“Mothers Don’t Let Your Daughters Grow Up To Be Caregivers” is a guest blog by my friend and colleague, Phyllis Shelton. When I read this, I realized I could not improve upon what she says in any way.
Daughters provide twice as much care for aging parents than sons do, according to a recent study mentioned in The Washington Post. The article said men base their care for an aging parent on whether a sister or the parent’s spouse can handle caregiving responsibilities.
A 60 year old woman contacted me recently, at the direction of her 40 year old daughter. I was thrilled to hear that her daughter was pushing the envelope on her mother planning for LTC, and most importantly, that this mother is listening to her daughter and taking action.
This blog is an appeal to advisors to help MOTHERS take care of DAUGHTERS so they can care about and not for their mother when they grow up. There’s a huge difference between those two words besides two letters!
Caring FOR can mean…
- taking time away from husband and children
- taking time away from a job or going part-time or even having to give up the job
- compromising personal health
I’ve seen this first hand. My mother cared for my grandfather for 10 years in our home and did not have to quit her job. She did it by working nights as a nurse and caring for him during the day. He was blind, insulin-dependent diabetic and had numerous other health issues. He was also my best friend, his room my first stop when I got home from school. My mother took wonderful care of my best friend. She died at age 54 after a two-year losing battle with breast cancer. She was also depressed much of the time, which think whatever you will, I attribute that to years of caregiving with little rest, which ultimately attacks the immune system. I saw this affect my parent’s marriage. I grew up hyper-vigilant as I knew how to call the police or fire department at five years old, and she and I were always “on” to be sure he didn’t fall and hurt himself. Bathing, dressing and cleaning him must have been so difficult for her… and him as well as his mind was fine.
Advisors, ask your clients: “Mothers, is this what you want for your daughters?”
The tidal wave of caregiving is coming. Cheryl Matheis, an AARP Senior Vice President said in a May 1, 2012 National Public Radio interview:
“In 20 years, we’re going to have twice as many people over 65 as we have now. So the average worker is going to end up being a caregiver.”
This is a direct message to women and their employers, because women do make up the majority of caregivers, and women make up 47 percent of the workforce! (Bureau of Labor Statistics)
When a spouse, parent or even an adult child has a disabling accident or illness, the working caregiver has to take time away from work to find caregivers if she can afford them at $18-20 an hour. If she can’t afford them, she may have to go part-time or leave the workforce in order to be a full-time caregiver. A common dilemma today is when a woman waits to have children after launching a career, only to have to plunge into caring for aging parents as soon as the children are raised.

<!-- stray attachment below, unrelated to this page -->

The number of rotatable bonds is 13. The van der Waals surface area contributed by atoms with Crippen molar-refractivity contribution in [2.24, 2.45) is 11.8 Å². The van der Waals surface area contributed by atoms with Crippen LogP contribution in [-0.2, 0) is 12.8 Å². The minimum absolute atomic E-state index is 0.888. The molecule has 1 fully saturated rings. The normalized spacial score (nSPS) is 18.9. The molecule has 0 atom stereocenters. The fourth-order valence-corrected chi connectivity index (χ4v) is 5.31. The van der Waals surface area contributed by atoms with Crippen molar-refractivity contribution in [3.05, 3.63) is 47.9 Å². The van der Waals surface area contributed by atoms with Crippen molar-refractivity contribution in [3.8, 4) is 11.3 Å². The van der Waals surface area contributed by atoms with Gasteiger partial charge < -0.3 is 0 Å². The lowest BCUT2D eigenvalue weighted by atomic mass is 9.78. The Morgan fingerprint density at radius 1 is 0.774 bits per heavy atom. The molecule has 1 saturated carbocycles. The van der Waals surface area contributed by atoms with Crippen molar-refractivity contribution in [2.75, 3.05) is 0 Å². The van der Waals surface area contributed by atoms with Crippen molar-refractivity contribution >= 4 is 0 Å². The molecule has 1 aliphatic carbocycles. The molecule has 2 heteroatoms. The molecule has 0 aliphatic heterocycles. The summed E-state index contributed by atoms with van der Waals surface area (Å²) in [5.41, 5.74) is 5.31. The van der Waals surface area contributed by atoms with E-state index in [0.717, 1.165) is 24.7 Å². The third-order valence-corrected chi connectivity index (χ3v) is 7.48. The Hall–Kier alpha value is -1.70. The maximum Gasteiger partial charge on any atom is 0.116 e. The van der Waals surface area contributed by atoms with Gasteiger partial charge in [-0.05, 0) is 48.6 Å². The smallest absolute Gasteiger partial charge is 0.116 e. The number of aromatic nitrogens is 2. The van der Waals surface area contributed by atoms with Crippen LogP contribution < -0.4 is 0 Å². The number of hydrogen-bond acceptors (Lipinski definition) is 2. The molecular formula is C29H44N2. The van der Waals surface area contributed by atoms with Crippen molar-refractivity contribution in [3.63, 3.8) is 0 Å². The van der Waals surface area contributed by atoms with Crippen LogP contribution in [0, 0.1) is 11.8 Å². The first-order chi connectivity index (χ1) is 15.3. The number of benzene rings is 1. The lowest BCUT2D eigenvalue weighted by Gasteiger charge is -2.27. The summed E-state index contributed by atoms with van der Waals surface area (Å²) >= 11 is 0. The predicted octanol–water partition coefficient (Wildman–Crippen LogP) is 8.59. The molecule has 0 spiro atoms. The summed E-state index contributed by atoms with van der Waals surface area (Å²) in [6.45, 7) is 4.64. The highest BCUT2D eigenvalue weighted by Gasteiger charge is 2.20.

Think about it. Just when women have finally broken through into executive positions and millions have become business owners themselves, this caregiving tidal wave could be the greatest threat to everything women have accomplished in the workplace!
Long-term care insurance can be a phenomenal solution to this generational problem if the parent is still insurable. Just as the daughter in this story realizes, she wants her mother to be taken care of and she also knows it will impact her own lifestyle significantly. But you need to move quickly to help the mothers in your client database, especially if they are single. Most carriers are gender rating which means single women are having to pay a much higher premium.
Another type of policy which can be a great fit for parents who are single is a Facilities-Only policy. Not many carriers offer this, but it can cost 30 percent less because it doesn’t cover home care. This can make it possible for the adult child to visit the parent in a “country-club” assisted living facility, which in many cases will be a safer environment than the adult child’s home, especially if the adult child works outside the home. Proper hygiene, nutrition and exercise can be maintained by the assisted living facility as well as a 24/7 response in the event of a fall or other trauma. The comfortable surroundings combined with regular social interaction can be uplifting to the parent. This is what I mean by caring about our parents, not physically for them. Depending on where you live, this care averages $3500 a month but can easily be $4500.
If the parent isn’t insurable for traditional long-term care insurance, an annuity with strong long-term care benefits can be a viable option as there are no health questions. Depending on the condition, a life insurance with long-term care insurance may also be an option; e.g. lupus that is stable.
The #1 reason why people are seeking out information on long-term care insurance is because they don’t want to be a burden to their children. Without a plan, this is often the outcome.
Phyllis Shelton is a well-recognized author. Here are her Amazon book listings, I hope you’ll take time to click through to them. Phyllis’s books are accurate, informative, entertaining and empowering. They are great for consumers who wish to be as well-informed as possible about long-term care. Phyllis’s website is www.ltcconsultants.com.